In the 1964 comedy classic ‘Carry On Cleo’, Caesar, as played by Kenneth Williams, famously laments: “Infamy! Infamy! They’ve all got it in for me!” The UK’s current leader, Prime Minister Theresa May, could be forgiven for feeling the same way as she finds herself getting battered from all sides.

Contrasting Fortunes

Meanwhile, across the Irish Sea, another prime minister, Ireland’s Leo Varadkar, is enjoying a far better Brexit, politically at least. While the political chaos and fragility in the UK captures all the headlines, we should not overlook the Irish political situation. Leo Varadkar, like Theresa May, leads a minority government propped up by a confidence and supply agreement (in Ireland’s case, Varadkar’s Fine Gael party made a deal with its traditional foe, Fianna Fail). This fragile coalition, formed after the last election in February 2016, has lasted longer than many predicted, perhaps because of Brexit rather than despite of it. Unlike his UK counterpart, the Irish prime minister’s handling of Brexit is very popular at home: 60% believe he has negotiated well, and 84% would rather cut ties with the UK than the European Union (EU).[1].

Among the many missteps the UK could be perceived to have made during its tortuous Brexit negotiations, perhaps two stand out:

  • An underestimation of Irish unity and commitment to the EU, despite the UK being Ireland’s largest trading partner, and the extent to which the EU would rally behind a remaining (obedient) member state, when pitted against a rebellious leaving member.
  • Not recognizing that the strength of the UK’s voice in the EU as a member and as an ex(iting) member is not the same: as one of the 28, the UK’s voice probably held disproportionate sway within the bloc, but, as one versus 27, it is drowned out by all the others.

More ‘meaningful votes’ are scheduled for this week in the UK. Another heavy defeat for the government looks likely, but, if recent form is any guide, Theresa May will ‘Carry On Regardless’.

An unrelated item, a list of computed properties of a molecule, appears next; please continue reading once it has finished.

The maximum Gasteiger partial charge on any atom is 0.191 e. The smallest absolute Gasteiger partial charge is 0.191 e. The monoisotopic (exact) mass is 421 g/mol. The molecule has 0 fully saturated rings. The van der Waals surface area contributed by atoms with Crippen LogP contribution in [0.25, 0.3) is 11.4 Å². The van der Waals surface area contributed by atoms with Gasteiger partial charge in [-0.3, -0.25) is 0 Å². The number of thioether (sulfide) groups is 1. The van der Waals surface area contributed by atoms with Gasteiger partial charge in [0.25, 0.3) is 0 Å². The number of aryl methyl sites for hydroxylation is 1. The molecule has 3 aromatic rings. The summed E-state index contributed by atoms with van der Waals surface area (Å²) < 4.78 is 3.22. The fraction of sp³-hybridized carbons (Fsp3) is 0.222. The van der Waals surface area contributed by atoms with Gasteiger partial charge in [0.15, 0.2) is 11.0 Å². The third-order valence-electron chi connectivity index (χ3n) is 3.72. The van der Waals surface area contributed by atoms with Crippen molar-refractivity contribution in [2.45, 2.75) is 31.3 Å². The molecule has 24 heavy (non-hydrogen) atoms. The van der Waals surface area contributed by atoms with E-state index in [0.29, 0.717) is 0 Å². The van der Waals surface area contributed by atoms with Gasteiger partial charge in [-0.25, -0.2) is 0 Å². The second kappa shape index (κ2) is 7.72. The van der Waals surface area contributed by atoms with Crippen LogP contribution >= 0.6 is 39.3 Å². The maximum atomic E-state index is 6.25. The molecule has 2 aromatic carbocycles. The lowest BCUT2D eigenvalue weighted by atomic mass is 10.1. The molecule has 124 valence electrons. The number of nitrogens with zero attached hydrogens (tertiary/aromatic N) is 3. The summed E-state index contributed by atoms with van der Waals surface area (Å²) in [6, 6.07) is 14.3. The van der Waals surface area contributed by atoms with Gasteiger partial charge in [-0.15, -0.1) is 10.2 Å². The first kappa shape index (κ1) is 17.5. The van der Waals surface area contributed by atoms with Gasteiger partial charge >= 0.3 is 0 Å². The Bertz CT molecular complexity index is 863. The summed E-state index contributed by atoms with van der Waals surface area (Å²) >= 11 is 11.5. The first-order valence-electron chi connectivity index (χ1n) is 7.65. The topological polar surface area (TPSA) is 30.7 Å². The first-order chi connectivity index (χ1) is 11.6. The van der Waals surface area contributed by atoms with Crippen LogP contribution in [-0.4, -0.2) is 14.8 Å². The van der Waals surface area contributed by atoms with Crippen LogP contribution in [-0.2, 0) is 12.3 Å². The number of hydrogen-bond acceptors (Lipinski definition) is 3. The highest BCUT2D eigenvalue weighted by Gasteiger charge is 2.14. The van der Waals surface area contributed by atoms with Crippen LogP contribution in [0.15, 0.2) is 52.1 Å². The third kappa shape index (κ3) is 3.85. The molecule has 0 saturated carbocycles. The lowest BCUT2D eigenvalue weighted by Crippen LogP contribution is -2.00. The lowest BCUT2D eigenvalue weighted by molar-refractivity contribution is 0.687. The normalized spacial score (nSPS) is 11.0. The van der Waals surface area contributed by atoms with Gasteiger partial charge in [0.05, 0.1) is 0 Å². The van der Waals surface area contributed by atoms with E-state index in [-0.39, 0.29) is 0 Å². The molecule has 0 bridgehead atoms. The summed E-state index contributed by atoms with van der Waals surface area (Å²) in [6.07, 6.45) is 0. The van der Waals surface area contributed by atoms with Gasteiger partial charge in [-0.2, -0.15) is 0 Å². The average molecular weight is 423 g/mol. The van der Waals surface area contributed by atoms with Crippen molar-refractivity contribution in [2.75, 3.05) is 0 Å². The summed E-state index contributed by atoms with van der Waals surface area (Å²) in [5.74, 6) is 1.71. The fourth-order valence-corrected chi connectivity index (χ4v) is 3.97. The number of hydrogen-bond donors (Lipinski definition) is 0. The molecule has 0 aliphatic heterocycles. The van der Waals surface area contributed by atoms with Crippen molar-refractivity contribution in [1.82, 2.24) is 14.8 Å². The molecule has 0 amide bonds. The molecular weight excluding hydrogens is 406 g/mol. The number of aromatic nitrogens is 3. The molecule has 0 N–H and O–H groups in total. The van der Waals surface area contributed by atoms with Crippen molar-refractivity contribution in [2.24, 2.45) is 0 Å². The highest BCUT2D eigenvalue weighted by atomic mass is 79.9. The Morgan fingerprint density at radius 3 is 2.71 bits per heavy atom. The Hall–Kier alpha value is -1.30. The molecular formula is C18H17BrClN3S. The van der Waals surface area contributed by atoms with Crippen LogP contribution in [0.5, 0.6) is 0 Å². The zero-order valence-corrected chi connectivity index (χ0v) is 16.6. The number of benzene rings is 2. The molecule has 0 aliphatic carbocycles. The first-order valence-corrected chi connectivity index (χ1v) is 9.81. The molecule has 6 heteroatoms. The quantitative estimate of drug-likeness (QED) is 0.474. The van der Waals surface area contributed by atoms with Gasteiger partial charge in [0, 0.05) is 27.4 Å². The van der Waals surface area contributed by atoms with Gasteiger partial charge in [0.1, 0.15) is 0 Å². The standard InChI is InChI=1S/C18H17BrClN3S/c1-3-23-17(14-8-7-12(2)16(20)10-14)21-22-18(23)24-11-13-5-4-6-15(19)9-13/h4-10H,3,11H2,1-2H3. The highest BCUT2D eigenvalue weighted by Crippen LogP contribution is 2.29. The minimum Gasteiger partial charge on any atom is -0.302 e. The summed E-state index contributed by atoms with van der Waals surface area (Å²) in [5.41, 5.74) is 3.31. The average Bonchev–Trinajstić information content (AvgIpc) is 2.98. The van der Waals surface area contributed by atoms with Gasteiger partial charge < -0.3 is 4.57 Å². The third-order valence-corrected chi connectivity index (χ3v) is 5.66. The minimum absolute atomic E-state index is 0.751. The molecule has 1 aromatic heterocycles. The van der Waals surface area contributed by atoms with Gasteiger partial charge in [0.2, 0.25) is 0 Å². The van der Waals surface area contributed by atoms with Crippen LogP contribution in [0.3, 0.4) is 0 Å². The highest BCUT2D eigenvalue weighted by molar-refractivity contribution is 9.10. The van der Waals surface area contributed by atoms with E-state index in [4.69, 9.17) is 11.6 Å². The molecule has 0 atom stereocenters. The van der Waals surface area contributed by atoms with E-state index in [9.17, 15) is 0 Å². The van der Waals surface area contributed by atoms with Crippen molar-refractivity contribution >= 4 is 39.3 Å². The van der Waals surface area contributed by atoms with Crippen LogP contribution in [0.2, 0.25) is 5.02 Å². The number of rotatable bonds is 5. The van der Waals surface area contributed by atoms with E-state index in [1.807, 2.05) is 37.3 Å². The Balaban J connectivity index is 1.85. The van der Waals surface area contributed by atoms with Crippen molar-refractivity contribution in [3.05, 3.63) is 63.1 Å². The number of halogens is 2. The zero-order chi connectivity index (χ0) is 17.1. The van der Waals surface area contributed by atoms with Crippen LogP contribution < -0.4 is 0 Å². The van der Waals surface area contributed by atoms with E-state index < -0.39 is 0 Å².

EU Unity Under Scrutiny

EU unity will be severely tested once the ‘British problem’ is dealt with, as EU elections take place in May and several top jobs in European institutions are up for grabs before the end of 2019. There are also elections in Spain and in other EU nations later this year. For now, however, the focus remains on the UK. The lack of political leadership (from all sides) has seen the UK’s politicians pretend that the country just needed to have a national (or even intra-party) debate on what it wanted from Brexit, and once it agreed (which it still hasn’t), it would then be straightforward to deliver it.

Meanwhile, with the UK nearing the March 29 deadline set to deliver Brexit, and with all options seemingly now back on the table, (some of which may fill readers with horror depending on their Brexit stance), it is perhaps more a case of ‘Carry On Screaming’.

[1] Source: Sky Data, February 2019

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Important information

This is a financial promotion. Material in this publication is for general information only. The opinions expressed in this document are those of Newton and should not be construed as investment advice or recommendations for any purchase or sale of any specific security or commodity. Certain information contained herein is based on outside sources believed to be reliable, but its accuracy is not guaranteed. You should consult your advisor to determine whether any particular investment strategy is appropriate. This material is for institutional investors only.

‘Newton’ and/or the “Newton Investment Management” brand refers to the following group of affiliated companies: Newton Investment Management Limited and Newton Investment Management (North America) Limited (NIMNA Ltd). In the UK, NIMNA Ltd is authorized and regulated by the Financial Conduct Authority in the conduct of investment business and is a wholly owned subsidiary of The Bank of New York Mellon Corporation. Registered in England no. 2675952. NIMNA Ltd is registered with the SEC as an investment adviser under the Investment Advisers Act of 1940. NIMNA Ltd’s investment business is described in Form ADV, Part 1 and 2, which can be obtained from the SEC.gov website or obtained upon request.

Personnel of certain of our BNY Mellon affiliates may act as: (i) registered representatives of BNY Mellon Securities Corporation (in its capacity as a registered broker-dealer) to offer securities, (ii) officers of the Bank of New York Mellon (a New York chartered bank) to offer bank-maintained collective investment funds, and (iii) Associated Persons of BNY Mellon Securities Corporation (in its capacity as a registered investment adviser) to offer separately managed accounts managed by BNY Mellon Investment Management firms, including NIMNA Ltd.

Certain information contained herein is based on outside sources believed to be reliable, but their accuracy is not guaranteed. Unless you are notified to the contrary, the products and services mentioned are not insured by the FDIC (or by any governmental entity) and are not guaranteed by or obligations of The Bank of New York or any of its affiliates. The Bank of New York assumes no responsibility for the accuracy or completeness of the above data and disclaims all expressed or implied warranties in connection therewith. © 2006 The Bank of New York Company, Inc. All rights reserved.

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